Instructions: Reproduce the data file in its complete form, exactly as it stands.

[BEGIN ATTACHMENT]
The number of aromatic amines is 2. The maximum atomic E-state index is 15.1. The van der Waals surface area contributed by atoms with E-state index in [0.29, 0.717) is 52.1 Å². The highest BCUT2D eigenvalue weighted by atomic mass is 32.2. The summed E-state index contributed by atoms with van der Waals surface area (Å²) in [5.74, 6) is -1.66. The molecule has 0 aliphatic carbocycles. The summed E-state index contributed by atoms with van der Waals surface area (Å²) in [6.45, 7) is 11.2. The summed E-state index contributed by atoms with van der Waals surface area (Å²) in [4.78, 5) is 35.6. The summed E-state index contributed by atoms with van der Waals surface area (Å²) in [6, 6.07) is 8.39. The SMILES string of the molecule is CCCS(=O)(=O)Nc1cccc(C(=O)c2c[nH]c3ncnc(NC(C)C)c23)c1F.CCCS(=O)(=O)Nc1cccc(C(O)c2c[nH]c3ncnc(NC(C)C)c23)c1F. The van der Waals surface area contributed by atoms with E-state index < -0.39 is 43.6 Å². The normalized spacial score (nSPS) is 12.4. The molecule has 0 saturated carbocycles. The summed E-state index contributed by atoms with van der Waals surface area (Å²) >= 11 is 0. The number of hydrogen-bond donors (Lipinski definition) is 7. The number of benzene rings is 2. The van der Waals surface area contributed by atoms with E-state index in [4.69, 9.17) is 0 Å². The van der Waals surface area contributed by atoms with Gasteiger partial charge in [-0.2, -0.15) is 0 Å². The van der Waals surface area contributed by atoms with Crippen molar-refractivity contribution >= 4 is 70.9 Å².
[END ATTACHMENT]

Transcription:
The number of aromatic amines is 2. The maximum atomic E-state index is 15.1. The van der Waals surface area contributed by atoms with E-state index in [0.29, 0.717) is 52.1 Å². The highest BCUT2D eigenvalue weighted by atomic mass is 32.2. The summed E-state index contributed by atoms with van der Waals surface area (Å²) in [5.74, 6) is -1.66. The molecule has 0 aliphatic carbocycles. The summed E-state index contributed by atoms with van der Waals surface area (Å²) in [6.45, 7) is 11.2. The summed E-state index contributed by atoms with van der Waals surface area (Å²) in [4.78, 5) is 35.6. The summed E-state index contributed by atoms with van der Waals surface area (Å²) in [6, 6.07) is 8.39. The SMILES string of the molecule is CCCS(=O)(=O)Nc1cccc(C(=O)c2c[nH]c3ncnc(NC(C)C)c23)c1F.CCCS(=O)(=O)Nc1cccc(C(O)c2c[nH]c3ncnc(NC(C)C)c23)c1F. The van der Waals surface area contributed by atoms with E-state index < -0.39 is 43.6 Å². The normalized spacial score (nSPS) is 12.4. The molecule has 0 saturated carbocycles. The summed E-state index contributed by atoms with van der Waals surface area (Å²) >= 11 is 0. The number of hydrogen-bond donors (Lipinski definition) is 7. The number of benzene rings is 2. The van der Waals surface area contributed by atoms with E-state index in [4.69, 9.17) is 0 Å². The van der Waals surface area contributed by atoms with Gasteiger partial charge in [-0.2, -0.15) is 0 Å². The van der Waals surface area contributed by atoms with Crippen molar-refractivity contribution >= 4 is 70.9 Å².